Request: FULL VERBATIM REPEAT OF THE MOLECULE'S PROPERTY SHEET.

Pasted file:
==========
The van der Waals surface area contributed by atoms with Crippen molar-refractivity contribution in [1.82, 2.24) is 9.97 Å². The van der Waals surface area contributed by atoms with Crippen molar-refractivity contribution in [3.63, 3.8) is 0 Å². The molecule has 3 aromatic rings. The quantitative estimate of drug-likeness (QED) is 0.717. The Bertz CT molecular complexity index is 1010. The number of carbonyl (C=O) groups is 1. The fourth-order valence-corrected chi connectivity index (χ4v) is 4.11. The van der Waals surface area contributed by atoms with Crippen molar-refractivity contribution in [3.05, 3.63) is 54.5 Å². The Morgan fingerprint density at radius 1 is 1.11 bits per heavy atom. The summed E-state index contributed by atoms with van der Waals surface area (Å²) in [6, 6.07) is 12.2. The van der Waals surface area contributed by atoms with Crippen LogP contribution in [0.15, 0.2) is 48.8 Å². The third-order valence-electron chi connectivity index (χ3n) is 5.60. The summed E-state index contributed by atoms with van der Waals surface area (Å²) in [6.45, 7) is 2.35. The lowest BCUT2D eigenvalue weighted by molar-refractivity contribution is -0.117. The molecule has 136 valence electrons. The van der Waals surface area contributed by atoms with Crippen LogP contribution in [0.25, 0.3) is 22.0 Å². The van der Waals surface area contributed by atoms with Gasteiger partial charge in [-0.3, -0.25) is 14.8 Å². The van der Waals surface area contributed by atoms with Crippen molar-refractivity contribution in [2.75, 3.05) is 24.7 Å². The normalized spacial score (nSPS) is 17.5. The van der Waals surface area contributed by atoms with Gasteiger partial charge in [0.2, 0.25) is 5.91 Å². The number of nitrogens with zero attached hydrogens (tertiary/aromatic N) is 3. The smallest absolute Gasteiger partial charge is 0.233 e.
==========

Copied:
The van der Waals surface area contributed by atoms with Crippen molar-refractivity contribution in [1.82, 2.24) is 9.97 Å². The van der Waals surface area contributed by atoms with Crippen molar-refractivity contribution in [3.63, 3.8) is 0 Å². The molecule has 3 aromatic rings. The quantitative estimate of drug-likeness (QED) is 0.717. The Bertz CT molecular complexity index is 1010. The number of carbonyl (C=O) groups is 1. The fourth-order valence-corrected chi connectivity index (χ4v) is 4.11. The van der Waals surface area contributed by atoms with Crippen molar-refractivity contribution in [3.05, 3.63) is 54.5 Å². The Morgan fingerprint density at radius 1 is 1.11 bits per heavy atom. The summed E-state index contributed by atoms with van der Waals surface area (Å²) in [6, 6.07) is 12.2. The van der Waals surface area contributed by atoms with Crippen LogP contribution in [0.15, 0.2) is 48.8 Å². The third-order valence-electron chi connectivity index (χ3n) is 5.60. The summed E-state index contributed by atoms with van der Waals surface area (Å²) in [6.45, 7) is 2.35. The lowest BCUT2D eigenvalue weighted by molar-refractivity contribution is -0.117. The molecule has 136 valence electrons. The van der Waals surface area contributed by atoms with Crippen LogP contribution in [0.25, 0.3) is 22.0 Å². The van der Waals surface area contributed by atoms with Gasteiger partial charge in [-0.3, -0.25) is 14.8 Å². The van der Waals surface area contributed by atoms with Crippen molar-refractivity contribution in [2.75, 3.05) is 24.7 Å². The normalized spacial score (nSPS) is 17.5. The van der Waals surface area contributed by atoms with Gasteiger partial charge in [0.2, 0.25) is 5.91 Å². The number of nitrogens with zero attached hydrogens (tertiary/aromatic N) is 3. The smallest absolute Gasteiger partial charge is 0.233 e.